Melting World: Full Excerpt

Dan Fagre of the USGS and his team of two— Kevin Jacks, forty, and Erich Peitzsch, thirty-three—arrive at the base of Sperry Glacier with impressive packs of gear, impressive not so much for their bulk as for the lethal accessories tied on top: ice axes, crampons, pitons, and ropes. It is a tight squeeze through the rock staircase—like threading the eye of a needle. A snag would be dangerous, but the three men slip through and break free cleanly. The wind has modified by now.

The team agrees a different technique for surveying the glacier is required. And they’re in luck. Fagre has one in his hip pocket, a trick for bypassing area—acreage—and measuring the mass of the ice instead. The mass test will be an even better diagnostic tool. He’s been refining the procedure for six years. It will show how much the glacier is receding due to global warming. Glacier National Park once claimed 150 glaciers. Now Sperry is one of only 25 that remain.

But first: precautions. To combat the threat of hidden crevasses, the three men don climbing harnesses and tie up to a fifty-meter, blue perlon rope. They attach crampons to their boots and arm themselves with ice axes. In case one of them falls into a crevasse, each man has ascenders to climb the rope back up to his comrades. The scientists will navigate the snow with half a rope length between each man. It will be critical that the line is taut. There is tension on the line to detect a fall quickly—like a quiver. If there is a fall, the second man will drive his axe into the ice deck, and the lower man will climb up the rope and out. That’s if everything goes according to plan, but mountains sometimes have schemes of their own.

Kevin picks up his ice axe. He joins Fagre and Erich at the edge of the rock rib, at the edge of the ice and snow. They uncoil the rope and tie bowlines to clip into their harnesses. The two men look to Fagre for instructions.

Dan Fagre just points, unusual for a loquacious man. Ahead, about 200 yards into the glacier, toward the headwall, is a bald spot. The snow has melted away or been scoured by the wind to reveal a stretch of disturbed ice and crevasses about the size of a football field. The ice is dark and shiny, like the frozen film over a flooded parking lot.

“No doubt there’s a bulge of bedrock beneath it,” says Fagre, “which the ice is sliding over. That’s why we see fractured ice.”

Fagre dispatches his crew toward the first ice patch. “Erich, you go first, my man,” he says. Erich is the most experienced mountaineer, having cut his teeth on the crevasse-laden slopes of Mt. Hood (11,240 ft; 3,426 m) while attending college in Oregon. Because of his skill, he is often the lead man on the rope. He has another advantage: He is skinny as a razor, the least likely of the three to fall in.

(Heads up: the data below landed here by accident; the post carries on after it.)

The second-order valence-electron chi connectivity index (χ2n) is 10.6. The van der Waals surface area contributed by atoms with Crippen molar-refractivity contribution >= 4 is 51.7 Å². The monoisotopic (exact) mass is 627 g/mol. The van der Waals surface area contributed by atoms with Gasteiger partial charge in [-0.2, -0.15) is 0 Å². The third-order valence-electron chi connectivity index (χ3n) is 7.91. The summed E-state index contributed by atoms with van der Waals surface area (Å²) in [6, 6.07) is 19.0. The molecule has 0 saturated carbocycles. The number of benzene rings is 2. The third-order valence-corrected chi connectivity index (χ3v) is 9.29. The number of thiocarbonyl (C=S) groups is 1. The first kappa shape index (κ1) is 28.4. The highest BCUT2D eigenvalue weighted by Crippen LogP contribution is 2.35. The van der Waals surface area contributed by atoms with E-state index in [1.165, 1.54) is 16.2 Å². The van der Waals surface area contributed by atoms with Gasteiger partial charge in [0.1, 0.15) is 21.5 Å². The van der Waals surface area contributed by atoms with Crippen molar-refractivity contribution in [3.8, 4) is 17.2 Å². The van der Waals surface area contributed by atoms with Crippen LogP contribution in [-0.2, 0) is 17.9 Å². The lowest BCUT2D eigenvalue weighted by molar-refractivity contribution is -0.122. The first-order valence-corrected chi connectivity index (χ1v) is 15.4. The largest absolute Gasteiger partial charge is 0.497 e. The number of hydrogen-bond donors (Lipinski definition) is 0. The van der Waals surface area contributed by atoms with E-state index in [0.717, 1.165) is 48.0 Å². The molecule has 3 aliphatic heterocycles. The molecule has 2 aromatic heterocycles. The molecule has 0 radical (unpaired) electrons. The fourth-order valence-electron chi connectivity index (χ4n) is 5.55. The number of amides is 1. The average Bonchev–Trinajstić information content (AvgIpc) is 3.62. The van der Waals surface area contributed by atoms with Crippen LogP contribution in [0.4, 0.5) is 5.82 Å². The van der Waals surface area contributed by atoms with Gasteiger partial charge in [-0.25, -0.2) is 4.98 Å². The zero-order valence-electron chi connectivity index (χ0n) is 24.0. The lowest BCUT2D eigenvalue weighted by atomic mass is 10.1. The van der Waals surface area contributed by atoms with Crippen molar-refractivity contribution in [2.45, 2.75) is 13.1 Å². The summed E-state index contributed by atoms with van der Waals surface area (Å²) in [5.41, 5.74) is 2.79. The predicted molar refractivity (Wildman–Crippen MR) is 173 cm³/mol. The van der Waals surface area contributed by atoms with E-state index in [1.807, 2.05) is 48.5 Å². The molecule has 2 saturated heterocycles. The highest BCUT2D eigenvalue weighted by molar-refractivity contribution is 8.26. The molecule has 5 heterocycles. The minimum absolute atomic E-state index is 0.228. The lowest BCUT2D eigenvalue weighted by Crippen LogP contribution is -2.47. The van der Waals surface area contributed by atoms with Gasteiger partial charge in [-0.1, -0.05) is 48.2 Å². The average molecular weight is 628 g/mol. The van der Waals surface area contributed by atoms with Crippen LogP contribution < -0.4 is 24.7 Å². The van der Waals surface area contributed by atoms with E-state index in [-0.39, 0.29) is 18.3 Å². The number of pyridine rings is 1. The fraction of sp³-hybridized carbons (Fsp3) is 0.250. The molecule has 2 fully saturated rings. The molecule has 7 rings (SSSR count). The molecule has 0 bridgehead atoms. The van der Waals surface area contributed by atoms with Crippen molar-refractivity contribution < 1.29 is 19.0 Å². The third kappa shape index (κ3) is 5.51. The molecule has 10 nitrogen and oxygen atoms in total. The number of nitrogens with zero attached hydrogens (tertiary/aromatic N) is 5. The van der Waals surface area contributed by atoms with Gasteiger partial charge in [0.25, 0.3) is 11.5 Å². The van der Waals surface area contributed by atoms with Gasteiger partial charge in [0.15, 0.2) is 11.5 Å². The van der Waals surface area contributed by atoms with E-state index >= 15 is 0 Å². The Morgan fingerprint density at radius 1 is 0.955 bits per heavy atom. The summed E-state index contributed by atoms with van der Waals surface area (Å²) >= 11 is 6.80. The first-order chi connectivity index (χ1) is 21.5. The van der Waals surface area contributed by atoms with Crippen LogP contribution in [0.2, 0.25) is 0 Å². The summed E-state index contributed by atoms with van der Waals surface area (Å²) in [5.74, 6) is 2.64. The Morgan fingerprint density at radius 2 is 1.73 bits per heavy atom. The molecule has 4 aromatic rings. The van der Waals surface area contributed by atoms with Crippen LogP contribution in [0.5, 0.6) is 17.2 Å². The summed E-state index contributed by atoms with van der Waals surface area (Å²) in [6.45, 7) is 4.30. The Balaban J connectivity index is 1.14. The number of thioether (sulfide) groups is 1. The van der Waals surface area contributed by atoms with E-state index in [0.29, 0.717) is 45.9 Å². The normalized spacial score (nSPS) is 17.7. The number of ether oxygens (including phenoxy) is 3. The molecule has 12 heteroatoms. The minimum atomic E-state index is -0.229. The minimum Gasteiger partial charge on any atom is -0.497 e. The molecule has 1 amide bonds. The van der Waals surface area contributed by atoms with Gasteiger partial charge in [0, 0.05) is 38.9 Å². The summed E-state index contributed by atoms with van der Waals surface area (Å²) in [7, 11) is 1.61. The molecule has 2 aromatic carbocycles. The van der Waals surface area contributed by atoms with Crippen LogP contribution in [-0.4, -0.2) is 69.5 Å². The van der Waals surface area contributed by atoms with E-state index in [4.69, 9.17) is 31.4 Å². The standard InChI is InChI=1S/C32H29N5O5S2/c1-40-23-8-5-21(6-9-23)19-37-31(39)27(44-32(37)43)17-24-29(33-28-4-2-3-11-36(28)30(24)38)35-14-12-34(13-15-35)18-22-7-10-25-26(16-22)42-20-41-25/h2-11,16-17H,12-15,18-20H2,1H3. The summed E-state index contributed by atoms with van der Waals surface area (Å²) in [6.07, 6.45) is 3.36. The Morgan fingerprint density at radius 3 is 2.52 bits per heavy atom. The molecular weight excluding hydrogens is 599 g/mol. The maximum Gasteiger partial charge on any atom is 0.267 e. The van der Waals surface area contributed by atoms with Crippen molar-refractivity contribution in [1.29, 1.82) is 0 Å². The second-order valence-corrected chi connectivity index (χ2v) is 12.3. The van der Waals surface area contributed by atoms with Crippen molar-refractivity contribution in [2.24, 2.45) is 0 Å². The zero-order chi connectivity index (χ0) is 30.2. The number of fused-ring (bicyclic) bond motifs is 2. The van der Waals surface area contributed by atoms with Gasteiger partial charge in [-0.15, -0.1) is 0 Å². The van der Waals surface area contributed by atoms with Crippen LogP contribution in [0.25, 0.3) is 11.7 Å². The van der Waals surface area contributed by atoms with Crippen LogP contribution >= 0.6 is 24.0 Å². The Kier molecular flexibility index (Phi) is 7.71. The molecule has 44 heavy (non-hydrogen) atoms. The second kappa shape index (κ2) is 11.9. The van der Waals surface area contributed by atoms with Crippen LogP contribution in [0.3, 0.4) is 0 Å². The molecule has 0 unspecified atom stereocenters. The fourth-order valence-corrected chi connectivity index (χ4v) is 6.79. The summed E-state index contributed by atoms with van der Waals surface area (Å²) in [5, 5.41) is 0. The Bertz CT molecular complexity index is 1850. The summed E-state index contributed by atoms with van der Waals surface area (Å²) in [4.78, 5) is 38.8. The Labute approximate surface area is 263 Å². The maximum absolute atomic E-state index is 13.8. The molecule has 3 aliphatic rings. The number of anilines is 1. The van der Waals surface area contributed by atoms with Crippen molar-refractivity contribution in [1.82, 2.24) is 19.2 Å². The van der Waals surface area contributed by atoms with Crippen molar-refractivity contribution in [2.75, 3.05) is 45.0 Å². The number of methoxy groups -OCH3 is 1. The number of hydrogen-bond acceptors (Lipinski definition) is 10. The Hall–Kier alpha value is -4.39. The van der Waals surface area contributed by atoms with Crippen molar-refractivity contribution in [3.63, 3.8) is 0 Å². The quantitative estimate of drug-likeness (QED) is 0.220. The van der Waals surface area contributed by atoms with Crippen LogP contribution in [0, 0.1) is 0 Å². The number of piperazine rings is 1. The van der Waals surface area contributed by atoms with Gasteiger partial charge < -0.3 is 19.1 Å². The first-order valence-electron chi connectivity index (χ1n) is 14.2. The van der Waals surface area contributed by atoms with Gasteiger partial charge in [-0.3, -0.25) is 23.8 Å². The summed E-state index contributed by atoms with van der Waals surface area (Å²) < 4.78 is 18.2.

Once on the dark ice, Kevin belays Erich as he circumnavigates the patch. Erich records the ice’s perimeter with his GPS equipment, making hundreds of readings that he’ll plot back in the lab. Pacing off the ice patch takes forty minutes, but most of that is taken up by rope work. Each belay is a lifeline. Like a spoke, the rope plays out from hub to periphery. The team crisscrosses the oval ice as if spinning a web of silk.

Toward the end of the circuit, Kevin pays out the line to Erich so he can cross a snowbridge. The three-foot span connects two sides of a crevasse with the void looming underneath. The snowbridge likely formed when snowfall, adhering to the lips of the crevasse, spanned the gap. Meanwhile, an icebridge represents an incomplete tear in the ice, as the glacier slowly moves.

Ice is fluid in a glacier and advances like brittle tar flowing downhill. The weight and pressure from the ice above makes it ooze. It slides and stretches and, when it moves faster, cracks, especially around steep corners or bumps in the road. The face of a glacier manifests whatever its rump is sitting on. Its countenance may be smooth or pitted, a gentle smile or a deep grin. The scale of the grimace is proportional to the speed of the ice and hence the steepness of the terrain underneath. When the ice slides over a hump of rock and falls precipitously down the other side, it cracks slightly; its surface looks like it has been cut in to small ribbons. But when the ice falls more rapidly down a steep, broad incline, the face fills with long, deep fissures—a crevasse field. On this scale, Erich is standing over a moderate disturbance, maybe a rock

outcrop or two—a steeper slope than above. But it’s more than 100 feet beneath his feet. In between is a labyrinth of ice: It’s possibly riddled with holes, and he’s careful not to fall in. Gingerly, he steps off the bridge onto solid ice.